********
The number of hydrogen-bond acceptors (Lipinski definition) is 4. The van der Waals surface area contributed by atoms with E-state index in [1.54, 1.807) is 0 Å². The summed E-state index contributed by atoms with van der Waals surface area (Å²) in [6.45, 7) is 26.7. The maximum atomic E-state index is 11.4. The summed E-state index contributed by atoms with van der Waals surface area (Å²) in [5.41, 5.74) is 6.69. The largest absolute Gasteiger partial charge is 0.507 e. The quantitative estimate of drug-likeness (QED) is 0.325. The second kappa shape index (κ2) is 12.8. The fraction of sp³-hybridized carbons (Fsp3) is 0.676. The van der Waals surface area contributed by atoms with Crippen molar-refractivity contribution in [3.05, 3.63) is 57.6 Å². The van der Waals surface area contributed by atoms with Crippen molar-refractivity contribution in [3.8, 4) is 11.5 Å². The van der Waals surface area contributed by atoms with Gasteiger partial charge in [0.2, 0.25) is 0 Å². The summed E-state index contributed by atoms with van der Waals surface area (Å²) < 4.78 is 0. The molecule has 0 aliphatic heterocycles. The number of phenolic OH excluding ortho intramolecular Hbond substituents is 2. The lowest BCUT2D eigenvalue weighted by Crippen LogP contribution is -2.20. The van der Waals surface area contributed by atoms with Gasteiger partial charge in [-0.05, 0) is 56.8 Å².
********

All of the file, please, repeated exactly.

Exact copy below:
The number of hydrogen-bond acceptors (Lipinski definition) is 4. The van der Waals surface area contributed by atoms with E-state index in [1.54, 1.807) is 0 Å². The summed E-state index contributed by atoms with van der Waals surface area (Å²) in [6.45, 7) is 26.7. The maximum atomic E-state index is 11.4. The summed E-state index contributed by atoms with van der Waals surface area (Å²) in [5.41, 5.74) is 6.69. The largest absolute Gasteiger partial charge is 0.507 e. The quantitative estimate of drug-likeness (QED) is 0.325. The second kappa shape index (κ2) is 12.8. The fraction of sp³-hybridized carbons (Fsp3) is 0.676. The van der Waals surface area contributed by atoms with Crippen molar-refractivity contribution in [3.05, 3.63) is 57.6 Å². The van der Waals surface area contributed by atoms with Crippen molar-refractivity contribution in [3.8, 4) is 11.5 Å². The van der Waals surface area contributed by atoms with Gasteiger partial charge in [0.2, 0.25) is 0 Å². The summed E-state index contributed by atoms with van der Waals surface area (Å²) < 4.78 is 0. The molecule has 0 aliphatic heterocycles. The number of phenolic OH excluding ortho intramolecular Hbond substituents is 2. The lowest BCUT2D eigenvalue weighted by Crippen LogP contribution is -2.20. The van der Waals surface area contributed by atoms with Gasteiger partial charge in [-0.05, 0) is 56.8 Å².